Discussing Flu and Pneumococcal Vaccines With Patients During COVID-19

Pharmacist giving customer flu shot

Considering COVID-19 has dominated the news all across the world, some people could have been distracted from other medical concerns that exist. And as flu season approaches, getting vaccinated is still something patients need to prioritize. Health officials in the United States have urged Americans to get influenza and pneumococcal vaccines, but recent data from the National Foundation for Infectious Diseases showed only 59% of American adults plan to get their flu shot for the upcoming flu season.¹ This is despite recommendation by the US Centers for Disease Control and Prevention (CDC) that Americans aged 6 months and older should receive annual flu vaccines.

It remains uncertain how the coronavirus news will affect vaccinations during this upcoming flu season. In June 2020, a study published in Vaccine suggested that there was increased interest in influenza and pneumococcal vaccines worldwide in February and March of 2020, when the COVID-19 pandemic was rapidly increasing.² The researchers surmised that this could lead to a surge in demand come flu season, as trends were based less on season and more on where the COVID-19 hotspots were located.

It’s possible, then, that many patients will already be concerned enough with health to want to undergo vaccination. However, the medical and public health professions have spent years raising awareness of the necessity of an annual flu shot, and physicians are no strangers to the notion of patients being resistant to vaccines. Studies have been conducted on the struggle to promote the influenza vaccine across different demographics who may be wary of or indifferent to them. A study published in Vaccine in 2015 examined 14 years worth of communications research by the CDC to find insights for better promoting influenza vaccination.³ Often, they found that the flu shot tended to be perceived as something mostly needed by the most susceptible populations; surveys consistently found that most people aged 18 to 49 did not believe they needed a flu shot. A sizable percentage of respondents to many surveys also believed the vaccine wasn’t effective in preventing the flu.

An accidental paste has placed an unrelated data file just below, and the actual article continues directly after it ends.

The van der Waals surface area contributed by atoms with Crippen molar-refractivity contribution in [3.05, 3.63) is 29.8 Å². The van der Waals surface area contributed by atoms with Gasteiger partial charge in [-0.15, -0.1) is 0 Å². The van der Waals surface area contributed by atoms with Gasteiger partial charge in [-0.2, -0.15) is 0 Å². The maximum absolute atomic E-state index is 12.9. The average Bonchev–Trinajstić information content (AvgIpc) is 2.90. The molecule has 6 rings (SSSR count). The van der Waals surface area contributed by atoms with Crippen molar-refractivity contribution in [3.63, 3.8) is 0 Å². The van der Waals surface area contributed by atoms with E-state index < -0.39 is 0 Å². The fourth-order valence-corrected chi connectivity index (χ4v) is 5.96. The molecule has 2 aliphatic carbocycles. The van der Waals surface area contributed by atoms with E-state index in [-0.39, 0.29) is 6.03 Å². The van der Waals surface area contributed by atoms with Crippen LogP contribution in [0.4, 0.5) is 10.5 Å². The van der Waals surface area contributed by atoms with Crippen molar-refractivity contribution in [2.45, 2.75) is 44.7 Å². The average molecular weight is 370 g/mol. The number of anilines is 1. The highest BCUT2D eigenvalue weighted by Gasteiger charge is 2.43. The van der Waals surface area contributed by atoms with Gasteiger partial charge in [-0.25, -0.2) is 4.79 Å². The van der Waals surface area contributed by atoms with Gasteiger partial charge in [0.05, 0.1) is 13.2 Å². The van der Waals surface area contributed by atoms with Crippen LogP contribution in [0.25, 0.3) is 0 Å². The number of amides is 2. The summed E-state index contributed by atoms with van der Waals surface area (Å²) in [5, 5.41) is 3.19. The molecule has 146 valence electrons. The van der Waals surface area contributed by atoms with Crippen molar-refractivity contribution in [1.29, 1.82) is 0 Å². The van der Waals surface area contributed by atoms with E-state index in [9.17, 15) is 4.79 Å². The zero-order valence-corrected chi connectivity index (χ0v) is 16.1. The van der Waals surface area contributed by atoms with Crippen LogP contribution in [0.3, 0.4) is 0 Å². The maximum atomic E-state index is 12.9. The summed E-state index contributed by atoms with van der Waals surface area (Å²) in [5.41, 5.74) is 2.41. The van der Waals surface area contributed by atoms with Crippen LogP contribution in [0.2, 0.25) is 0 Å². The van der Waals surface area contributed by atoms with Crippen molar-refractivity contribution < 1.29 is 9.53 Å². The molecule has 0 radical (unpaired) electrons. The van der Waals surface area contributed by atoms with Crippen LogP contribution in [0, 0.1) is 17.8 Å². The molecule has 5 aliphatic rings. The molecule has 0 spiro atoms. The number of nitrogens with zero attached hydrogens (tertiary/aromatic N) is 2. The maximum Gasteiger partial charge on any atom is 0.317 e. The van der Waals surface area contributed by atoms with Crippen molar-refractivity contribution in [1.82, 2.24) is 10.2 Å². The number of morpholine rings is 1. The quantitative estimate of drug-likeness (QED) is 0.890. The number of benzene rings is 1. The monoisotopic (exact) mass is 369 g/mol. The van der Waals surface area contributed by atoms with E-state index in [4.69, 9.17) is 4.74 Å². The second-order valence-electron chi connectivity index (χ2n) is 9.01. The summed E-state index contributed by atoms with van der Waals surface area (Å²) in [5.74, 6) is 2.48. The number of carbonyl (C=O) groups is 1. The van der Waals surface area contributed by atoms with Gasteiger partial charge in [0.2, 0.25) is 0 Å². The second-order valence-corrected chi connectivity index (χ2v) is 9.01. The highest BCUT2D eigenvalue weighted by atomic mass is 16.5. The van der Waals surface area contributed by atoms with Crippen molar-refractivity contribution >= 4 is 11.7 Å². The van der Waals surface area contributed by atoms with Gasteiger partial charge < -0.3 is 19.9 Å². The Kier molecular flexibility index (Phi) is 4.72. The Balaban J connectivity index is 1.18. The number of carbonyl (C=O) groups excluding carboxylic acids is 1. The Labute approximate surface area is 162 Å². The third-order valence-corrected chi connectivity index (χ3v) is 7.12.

This study also found that healthcare professionals’ recommendations were highly valued by patients, and they often cited physician recommendation as the reason for receiving their flu shot. This matters quite a bit, as the most frequently cited reason for not receiving the vaccine was because patients did not believe they needed it. It’s important to stress to patients not only the importance of receiving influenza and pneumococcal vaccines during the coronavirus pandemic, but also that it is possible for someone to have both the flu and COVID-19 at the same time.

The way influenza and COVID-19 could intersect is one way to express the need to receive influenza and pneumococcal vaccines; not only that a patient getting both could prove fatal, but that too many cases of each could overwhelm the healthcare system and lessen the chance for adequate treatment. Another method is to explain how getting a flu shot has become more convenient in recent years. In addition to vaccinations administered as part of an office visit, patients also have access to free flu shots at pharmacies.⁴ Reassure your patient that getting vaccinated is the safest and most convenient preventive measure, and that vaccination in tandem with standard COVID-19 preventive measures like social distancing and mask wearing gives them the best chance at staying safe and healthy this year.


  1. US health officials urge influenza and Pneumococcal vaccination amid COVID-19 pandemic. Prnewswire.com. https://www.prnewswire.com/news-releases/us-health-officials-urge-influenza-and-pneumococcal-vaccination-amid-covid-19-pandemic-301142447.html. October 1, 2020. Accessed October 15, 2020.
  2. Paguio JA, Yao JS, Dee EC. Silver lining of COVID-19: heightened global interest in pneumococcal and influenza vaccines, an infodemiology study. Vaccine. 2020;38(34):5430-5435. doi:10.1016/j.vaccine.2020.06.069
  3. Nowak GJ, Sheedy K, Bursey K, Smith TM, Basket M. Promoting influenza vaccination: insights from a qualitative meta-analysis of 14 years of influenza-related communications research by U.S. Centers for Disease Control and Prevention (CDC). Vaccine. 2015;33(24):2741-2756. doi:10.1016/j.vaccine.2015.04.064
  4. Shipt offers free flu shots at CVS pharmacy to shoppers during COVID-19. Prnewswire.com. https://www.prnewswire.com/news-releases/shipt-offers-free-flu-shots-at-cvs-pharmacy-to-shoppers-during-covid-19-301145142.html. October 5, 2020. Accessed October 19, 2020.